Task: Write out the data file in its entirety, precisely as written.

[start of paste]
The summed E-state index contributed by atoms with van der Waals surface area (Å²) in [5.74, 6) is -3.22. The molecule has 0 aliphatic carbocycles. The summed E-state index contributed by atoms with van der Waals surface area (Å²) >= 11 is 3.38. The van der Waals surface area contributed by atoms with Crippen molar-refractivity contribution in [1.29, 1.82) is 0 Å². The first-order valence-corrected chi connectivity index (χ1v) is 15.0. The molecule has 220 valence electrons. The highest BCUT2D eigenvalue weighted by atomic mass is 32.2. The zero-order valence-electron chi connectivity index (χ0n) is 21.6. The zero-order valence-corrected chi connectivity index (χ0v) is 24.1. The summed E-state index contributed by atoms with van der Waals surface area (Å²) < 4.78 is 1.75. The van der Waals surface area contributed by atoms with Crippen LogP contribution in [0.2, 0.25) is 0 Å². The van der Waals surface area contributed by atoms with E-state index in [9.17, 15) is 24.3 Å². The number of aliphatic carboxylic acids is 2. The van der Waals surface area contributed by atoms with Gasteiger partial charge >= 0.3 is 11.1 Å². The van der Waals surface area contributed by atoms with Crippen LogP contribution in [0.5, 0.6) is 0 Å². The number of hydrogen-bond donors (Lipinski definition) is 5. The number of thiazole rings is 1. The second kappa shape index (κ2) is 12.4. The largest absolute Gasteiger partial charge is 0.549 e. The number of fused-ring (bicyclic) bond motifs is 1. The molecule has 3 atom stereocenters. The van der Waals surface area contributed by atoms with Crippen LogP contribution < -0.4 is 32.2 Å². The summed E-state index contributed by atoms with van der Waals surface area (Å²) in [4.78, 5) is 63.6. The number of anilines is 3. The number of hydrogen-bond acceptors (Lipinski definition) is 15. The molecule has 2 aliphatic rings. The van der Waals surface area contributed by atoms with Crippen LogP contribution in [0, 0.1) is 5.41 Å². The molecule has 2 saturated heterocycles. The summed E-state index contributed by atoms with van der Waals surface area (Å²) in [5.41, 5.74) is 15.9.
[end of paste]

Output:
The summed E-state index contributed by atoms with van der Waals surface area (Å²) in [5.74, 6) is -3.22. The molecule has 0 aliphatic carbocycles. The summed E-state index contributed by atoms with van der Waals surface area (Å²) >= 11 is 3.38. The van der Waals surface area contributed by atoms with Crippen molar-refractivity contribution in [1.29, 1.82) is 0 Å². The first-order valence-corrected chi connectivity index (χ1v) is 15.0. The molecule has 220 valence electrons. The highest BCUT2D eigenvalue weighted by atomic mass is 32.2. The zero-order valence-electron chi connectivity index (χ0n) is 21.6. The zero-order valence-corrected chi connectivity index (χ0v) is 24.1. The summed E-state index contributed by atoms with van der Waals surface area (Å²) < 4.78 is 1.75. The van der Waals surface area contributed by atoms with Crippen LogP contribution in [0.2, 0.25) is 0 Å². The van der Waals surface area contributed by atoms with E-state index in [9.17, 15) is 24.3 Å². The number of aliphatic carboxylic acids is 2. The van der Waals surface area contributed by atoms with Gasteiger partial charge >= 0.3 is 11.1 Å². The van der Waals surface area contributed by atoms with Crippen LogP contribution in [0.5, 0.6) is 0 Å². The number of hydrogen-bond donors (Lipinski definition) is 5. The number of thiazole rings is 1. The second kappa shape index (κ2) is 12.4. The largest absolute Gasteiger partial charge is 0.549 e. The number of fused-ring (bicyclic) bond motifs is 1. The molecule has 3 atom stereocenters. The van der Waals surface area contributed by atoms with Crippen LogP contribution < -0.4 is 32.2 Å². The summed E-state index contributed by atoms with van der Waals surface area (Å²) in [4.78, 5) is 63.6. The number of anilines is 3. The number of hydrogen-bond acceptors (Lipinski definition) is 15. The molecule has 2 aliphatic rings. The van der Waals surface area contributed by atoms with Crippen LogP contribution in [0, 0.1) is 5.41 Å². The molecule has 2 saturated heterocycles. The summed E-state index contributed by atoms with van der Waals surface area (Å²) in [5.41, 5.74) is 15.9.